« Last Edit: May 04, 2016, 05:53:49 pm by jonk »
An equal right to an opinion isn't a right to an equal opinion. -- 1995, me
Saying religion is the source of morality is like saying a squirrel is the source of acorns.  -- 2002, me

elmer

  • Full Member
  • ***
  • Posts: 122
    • View Profile
Re: New Assembly Coding Support Page and An Offer to Help Program Tools
« Reply #14 on: May 04, 2016, 06:42:04 pm »
Just a note: I see that "As of march 2013 I have stopped maintaining cc65." (And by implication, CA65??) Looking at the FTP, it may take me a little bit to figure out where all the source code is located (CC65, CA65, LD65, and whatever else may be required to create a full toolset from the ground up.) There is an easy one that actually includes "source" in the .bz2 download filename. But I'll need to look inside to see what it has and doesn't have.

It's still under active development, with a mailing-list and everything.

Oliver Schmidt (a long time contributor) took over the project and moved it to Github (http://cc65.github.io/cc65/).

I had a "patch" merged into the mainline codebase only a few weeks ago.  ;)


I've already taken a few minutes looking it over. I still need to read more, of course. But I've started the process. At this point, it is just a little bit more complex to use out of the box than Merlin32 is (my perception, knowing him.) However, I may move him off of Merlin32 and in this direction, as my time and his willingness allow.

The LD65 linker script is definitely something that took me a few hours to figure out. It provides complete flexibility in the linking, so that it can pretty-much output nearly-anything that you want ... but that that flexibility comes with the price of having to figure out the script so that you can get your first program written.

Here's what I wrote to help some guys in another forum ...

------------------------

CC65/CA65 are working perfectly fine as a compiler/assembler.

I've built a test-rom with it to confirm that it compiles standard C code (a FAT32 library for reading the Everdrive's SD card).

It was easy to use and incredibly flexible once you've got your head around the power of its code-layout and startup options.

The point is that it's all configurable and you get to decide where the linker puts the startup-code/library-code/game-code/data.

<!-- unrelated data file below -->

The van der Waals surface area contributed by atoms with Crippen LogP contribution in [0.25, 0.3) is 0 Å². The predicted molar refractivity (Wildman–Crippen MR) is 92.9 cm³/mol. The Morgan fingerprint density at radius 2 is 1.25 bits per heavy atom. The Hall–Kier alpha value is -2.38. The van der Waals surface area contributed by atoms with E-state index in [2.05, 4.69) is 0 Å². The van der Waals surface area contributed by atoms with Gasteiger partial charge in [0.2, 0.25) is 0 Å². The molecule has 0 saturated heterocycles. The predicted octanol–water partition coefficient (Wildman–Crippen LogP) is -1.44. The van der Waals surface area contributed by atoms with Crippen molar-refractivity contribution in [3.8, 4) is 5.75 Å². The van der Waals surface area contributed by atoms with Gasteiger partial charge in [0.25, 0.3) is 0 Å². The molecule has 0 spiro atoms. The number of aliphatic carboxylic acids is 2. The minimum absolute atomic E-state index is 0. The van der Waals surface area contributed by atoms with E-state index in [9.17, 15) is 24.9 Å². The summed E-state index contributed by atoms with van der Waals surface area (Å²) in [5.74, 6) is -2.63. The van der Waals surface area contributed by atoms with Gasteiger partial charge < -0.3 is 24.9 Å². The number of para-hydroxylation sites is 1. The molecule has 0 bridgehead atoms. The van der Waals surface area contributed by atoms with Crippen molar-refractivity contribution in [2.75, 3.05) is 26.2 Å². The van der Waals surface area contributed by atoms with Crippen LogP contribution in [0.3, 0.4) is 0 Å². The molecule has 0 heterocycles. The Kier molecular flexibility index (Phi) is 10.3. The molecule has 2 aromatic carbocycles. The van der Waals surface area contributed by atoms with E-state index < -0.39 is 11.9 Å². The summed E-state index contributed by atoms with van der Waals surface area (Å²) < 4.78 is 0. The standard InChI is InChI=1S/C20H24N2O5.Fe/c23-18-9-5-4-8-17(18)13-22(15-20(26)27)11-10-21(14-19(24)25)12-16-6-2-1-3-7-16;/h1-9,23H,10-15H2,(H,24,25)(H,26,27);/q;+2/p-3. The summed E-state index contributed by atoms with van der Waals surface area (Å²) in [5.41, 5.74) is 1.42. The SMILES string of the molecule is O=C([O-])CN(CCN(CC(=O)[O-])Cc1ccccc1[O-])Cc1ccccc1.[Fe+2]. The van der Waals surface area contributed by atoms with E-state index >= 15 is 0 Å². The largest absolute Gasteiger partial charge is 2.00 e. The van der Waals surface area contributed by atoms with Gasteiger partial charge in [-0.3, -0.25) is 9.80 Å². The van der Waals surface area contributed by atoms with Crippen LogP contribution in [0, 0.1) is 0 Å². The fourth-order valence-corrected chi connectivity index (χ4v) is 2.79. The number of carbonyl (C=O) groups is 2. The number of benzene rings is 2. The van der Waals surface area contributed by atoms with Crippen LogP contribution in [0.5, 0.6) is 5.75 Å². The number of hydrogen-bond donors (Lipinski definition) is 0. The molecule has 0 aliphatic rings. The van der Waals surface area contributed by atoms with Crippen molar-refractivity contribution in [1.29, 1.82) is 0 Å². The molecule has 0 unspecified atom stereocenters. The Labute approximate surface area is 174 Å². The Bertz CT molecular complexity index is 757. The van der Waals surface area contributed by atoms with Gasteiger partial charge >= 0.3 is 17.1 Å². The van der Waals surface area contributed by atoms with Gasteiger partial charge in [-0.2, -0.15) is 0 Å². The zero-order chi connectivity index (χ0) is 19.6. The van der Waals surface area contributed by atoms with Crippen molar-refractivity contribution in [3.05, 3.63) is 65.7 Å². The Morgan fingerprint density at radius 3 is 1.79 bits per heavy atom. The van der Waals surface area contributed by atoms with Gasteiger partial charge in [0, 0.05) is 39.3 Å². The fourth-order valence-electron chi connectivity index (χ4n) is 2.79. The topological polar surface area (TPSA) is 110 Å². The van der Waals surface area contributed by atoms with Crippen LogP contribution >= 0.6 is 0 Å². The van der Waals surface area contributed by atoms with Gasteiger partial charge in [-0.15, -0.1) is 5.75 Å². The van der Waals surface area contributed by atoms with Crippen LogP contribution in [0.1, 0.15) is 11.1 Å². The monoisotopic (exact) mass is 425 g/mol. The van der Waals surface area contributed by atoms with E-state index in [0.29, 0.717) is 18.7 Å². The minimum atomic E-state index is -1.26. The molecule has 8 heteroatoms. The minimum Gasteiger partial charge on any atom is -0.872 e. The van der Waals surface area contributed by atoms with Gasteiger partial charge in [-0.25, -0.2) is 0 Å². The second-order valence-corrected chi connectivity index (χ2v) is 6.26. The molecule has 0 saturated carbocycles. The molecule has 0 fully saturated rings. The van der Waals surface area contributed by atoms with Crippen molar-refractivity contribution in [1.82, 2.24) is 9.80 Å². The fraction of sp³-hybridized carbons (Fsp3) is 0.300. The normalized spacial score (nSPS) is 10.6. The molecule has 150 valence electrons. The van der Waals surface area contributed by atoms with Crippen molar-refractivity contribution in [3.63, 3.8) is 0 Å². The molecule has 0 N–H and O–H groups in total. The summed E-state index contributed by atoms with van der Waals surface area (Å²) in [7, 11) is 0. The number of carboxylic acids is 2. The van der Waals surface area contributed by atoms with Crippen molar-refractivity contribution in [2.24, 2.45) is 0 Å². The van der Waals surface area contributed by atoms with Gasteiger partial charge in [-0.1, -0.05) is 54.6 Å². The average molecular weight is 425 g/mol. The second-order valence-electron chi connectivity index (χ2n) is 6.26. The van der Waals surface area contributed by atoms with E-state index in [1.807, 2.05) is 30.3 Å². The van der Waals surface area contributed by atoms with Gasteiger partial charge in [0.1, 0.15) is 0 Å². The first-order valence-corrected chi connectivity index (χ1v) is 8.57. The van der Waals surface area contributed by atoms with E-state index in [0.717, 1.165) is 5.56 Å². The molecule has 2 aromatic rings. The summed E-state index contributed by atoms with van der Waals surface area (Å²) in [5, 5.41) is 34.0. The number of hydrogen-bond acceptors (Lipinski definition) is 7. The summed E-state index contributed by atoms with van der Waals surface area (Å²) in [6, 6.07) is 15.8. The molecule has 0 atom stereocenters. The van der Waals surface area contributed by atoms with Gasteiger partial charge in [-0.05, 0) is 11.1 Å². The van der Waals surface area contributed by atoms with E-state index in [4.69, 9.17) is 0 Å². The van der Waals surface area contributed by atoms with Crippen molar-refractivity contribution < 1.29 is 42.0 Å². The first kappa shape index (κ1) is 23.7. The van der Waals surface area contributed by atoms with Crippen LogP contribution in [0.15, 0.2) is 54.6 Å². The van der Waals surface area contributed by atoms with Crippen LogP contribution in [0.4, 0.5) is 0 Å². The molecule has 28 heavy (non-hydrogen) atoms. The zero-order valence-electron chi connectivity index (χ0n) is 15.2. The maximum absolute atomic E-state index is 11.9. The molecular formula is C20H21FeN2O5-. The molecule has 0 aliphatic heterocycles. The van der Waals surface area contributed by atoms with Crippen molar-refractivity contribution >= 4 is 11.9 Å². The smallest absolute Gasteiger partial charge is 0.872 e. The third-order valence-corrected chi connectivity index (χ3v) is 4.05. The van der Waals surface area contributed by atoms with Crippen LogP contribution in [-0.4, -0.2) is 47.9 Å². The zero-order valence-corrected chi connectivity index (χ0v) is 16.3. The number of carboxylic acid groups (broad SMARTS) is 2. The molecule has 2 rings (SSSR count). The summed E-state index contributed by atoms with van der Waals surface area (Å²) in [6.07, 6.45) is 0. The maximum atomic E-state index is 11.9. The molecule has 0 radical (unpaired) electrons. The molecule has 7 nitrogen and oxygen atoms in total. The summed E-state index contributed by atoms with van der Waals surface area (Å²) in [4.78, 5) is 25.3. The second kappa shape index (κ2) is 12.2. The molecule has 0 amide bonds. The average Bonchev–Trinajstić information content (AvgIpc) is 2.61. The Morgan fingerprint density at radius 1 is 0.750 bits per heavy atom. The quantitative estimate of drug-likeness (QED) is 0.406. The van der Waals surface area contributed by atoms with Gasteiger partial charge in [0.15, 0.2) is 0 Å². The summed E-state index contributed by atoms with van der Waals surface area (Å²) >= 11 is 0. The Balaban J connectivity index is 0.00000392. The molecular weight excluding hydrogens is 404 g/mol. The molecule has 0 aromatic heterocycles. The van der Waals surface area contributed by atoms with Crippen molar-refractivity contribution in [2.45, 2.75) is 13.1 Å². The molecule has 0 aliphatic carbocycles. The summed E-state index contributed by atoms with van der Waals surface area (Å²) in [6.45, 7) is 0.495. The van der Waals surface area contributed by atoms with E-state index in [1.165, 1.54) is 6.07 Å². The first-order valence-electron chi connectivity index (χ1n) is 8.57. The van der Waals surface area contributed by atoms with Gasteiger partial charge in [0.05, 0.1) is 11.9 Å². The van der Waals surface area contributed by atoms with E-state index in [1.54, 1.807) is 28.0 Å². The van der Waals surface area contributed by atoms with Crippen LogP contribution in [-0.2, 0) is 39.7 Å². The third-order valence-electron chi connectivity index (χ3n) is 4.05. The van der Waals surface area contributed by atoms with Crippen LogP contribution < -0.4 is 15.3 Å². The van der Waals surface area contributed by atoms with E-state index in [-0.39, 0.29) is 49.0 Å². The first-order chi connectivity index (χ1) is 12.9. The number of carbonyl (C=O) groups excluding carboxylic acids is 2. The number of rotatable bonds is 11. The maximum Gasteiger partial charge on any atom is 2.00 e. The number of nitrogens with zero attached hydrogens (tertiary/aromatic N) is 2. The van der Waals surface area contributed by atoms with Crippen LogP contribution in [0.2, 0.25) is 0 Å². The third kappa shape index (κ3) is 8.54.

The guy that was working on the PCE-port hasn't committed anything new in about 4 months. But that's not really a problem since he was definitely a novice on the PCE and was doing some things in a very strange (and wrong) way.

Because it's all "linked", we can just use the bits of his CC65-specific code that we like, and override anything else with new code.

Then, if you want to make a CD, you have to piece-together the .iso binary with something like 'bincat' and then modify the 2nd-sector with your particular

------------------------

Here's my batch file for compiling the test code ...

Code: [Select]
# C files.

cc65 -O -t pce hello.c
cc65 -O -t pce fatfs/ff.c
cc65 -O -t pce fatfs/diskio.c
cc65 -O -t pce fatfs/option/unicode.c

ca65 -t pce -v hello.s
ca65 -t pce -v fatfs/ff.s
ca65 -t pce -v fatfs/diskio.s
ca65 -t pce -v fatfs/option/unicode.s

# ASM files.

ca65 -t pce -v crt0.s
ca65 -t pce -v text.s
ca65 -t pce -v sd.s

# Link

ld65 -o hello.pce -m hello.map -C pce.cfg hello.o text.o sd.o fatfs/ff.o fatfs/diskio.o fatfs/option/unicode.o crt0.o pce.lib

------------------------

I decided to use the following layout for the HuCard ...

The STARTUP & library CODE go in bank $00 that lives at $E000-$FFFF.

The INIT code and the 'initialized' DATA (that get copied to RAM) goes in bank $01 that lives (temporarily) at $C000-$DFFF.

Once the HuCard starts up and my customized crt0.s runs the INIT code, and copies the 'initialized' DATA to RAM, then I map banks $02-$05 into $4000-$DFFF for my main code, and leave $C000-$DFFF for paging code/data as I need to.

Now I'm not saying that this is a particularly great way to lay out a HuCard, but I needed an uninterrupted 32KB for the FAT32 code, and the big point is that I was easily able to do that with CC65.

And here's my customized CC65 configuration file for that layout ...

Code: [Select]
SYMBOLS {
        __STACKSIZE__: type = weak, value = $0300; # 3 pages stack
}